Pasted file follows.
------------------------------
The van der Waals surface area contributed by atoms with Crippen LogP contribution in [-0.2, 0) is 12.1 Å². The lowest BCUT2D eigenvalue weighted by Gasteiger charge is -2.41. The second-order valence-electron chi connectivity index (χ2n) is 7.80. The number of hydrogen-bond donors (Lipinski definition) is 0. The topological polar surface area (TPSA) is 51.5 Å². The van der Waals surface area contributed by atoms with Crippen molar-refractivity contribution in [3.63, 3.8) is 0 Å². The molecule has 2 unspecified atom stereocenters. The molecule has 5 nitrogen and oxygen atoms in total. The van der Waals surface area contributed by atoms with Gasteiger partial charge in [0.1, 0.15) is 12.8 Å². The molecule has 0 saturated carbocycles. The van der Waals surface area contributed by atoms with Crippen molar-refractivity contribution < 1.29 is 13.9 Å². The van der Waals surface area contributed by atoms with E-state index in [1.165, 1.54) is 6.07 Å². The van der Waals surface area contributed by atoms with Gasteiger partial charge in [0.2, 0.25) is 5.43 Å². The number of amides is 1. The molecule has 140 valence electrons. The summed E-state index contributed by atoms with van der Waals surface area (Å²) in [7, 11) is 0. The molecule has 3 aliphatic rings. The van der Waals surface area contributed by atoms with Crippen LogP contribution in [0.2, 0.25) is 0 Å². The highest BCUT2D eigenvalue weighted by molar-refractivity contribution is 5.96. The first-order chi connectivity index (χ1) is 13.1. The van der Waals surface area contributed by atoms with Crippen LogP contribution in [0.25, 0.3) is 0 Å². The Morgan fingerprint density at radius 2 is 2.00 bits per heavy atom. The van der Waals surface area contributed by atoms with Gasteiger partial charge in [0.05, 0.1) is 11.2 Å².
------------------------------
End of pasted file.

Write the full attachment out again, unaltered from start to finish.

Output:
The van der Waals surface area contributed by atoms with Crippen LogP contribution in [-0.2, 0) is 12.1 Å². The lowest BCUT2D eigenvalue weighted by Gasteiger charge is -2.41. The second-order valence-electron chi connectivity index (χ2n) is 7.80. The number of hydrogen-bond donors (Lipinski definition) is 0. The topological polar surface area (TPSA) is 51.5 Å². The van der Waals surface area contributed by atoms with Crippen molar-refractivity contribution in [3.63, 3.8) is 0 Å². The molecule has 2 unspecified atom stereocenters. The molecule has 5 nitrogen and oxygen atoms in total. The van der Waals surface area contributed by atoms with Gasteiger partial charge in [0.1, 0.15) is 12.8 Å². The molecule has 0 saturated carbocycles. The van der Waals surface area contributed by atoms with Crippen molar-refractivity contribution < 1.29 is 13.9 Å². The van der Waals surface area contributed by atoms with E-state index in [1.165, 1.54) is 6.07 Å². The van der Waals surface area contributed by atoms with Gasteiger partial charge in [0.2, 0.25) is 5.43 Å². The number of amides is 1. The molecule has 140 valence electrons. The summed E-state index contributed by atoms with van der Waals surface area (Å²) in [7, 11) is 0. The molecule has 3 aliphatic rings. The van der Waals surface area contributed by atoms with Crippen LogP contribution in [0.2, 0.25) is 0 Å². The highest BCUT2D eigenvalue weighted by molar-refractivity contribution is 5.96. The first-order chi connectivity index (χ1) is 13.1. The van der Waals surface area contributed by atoms with Crippen LogP contribution in [0.25, 0.3) is 0 Å². The Morgan fingerprint density at radius 2 is 2.00 bits per heavy atom. The van der Waals surface area contributed by atoms with Gasteiger partial charge in [0.05, 0.1) is 11.2 Å².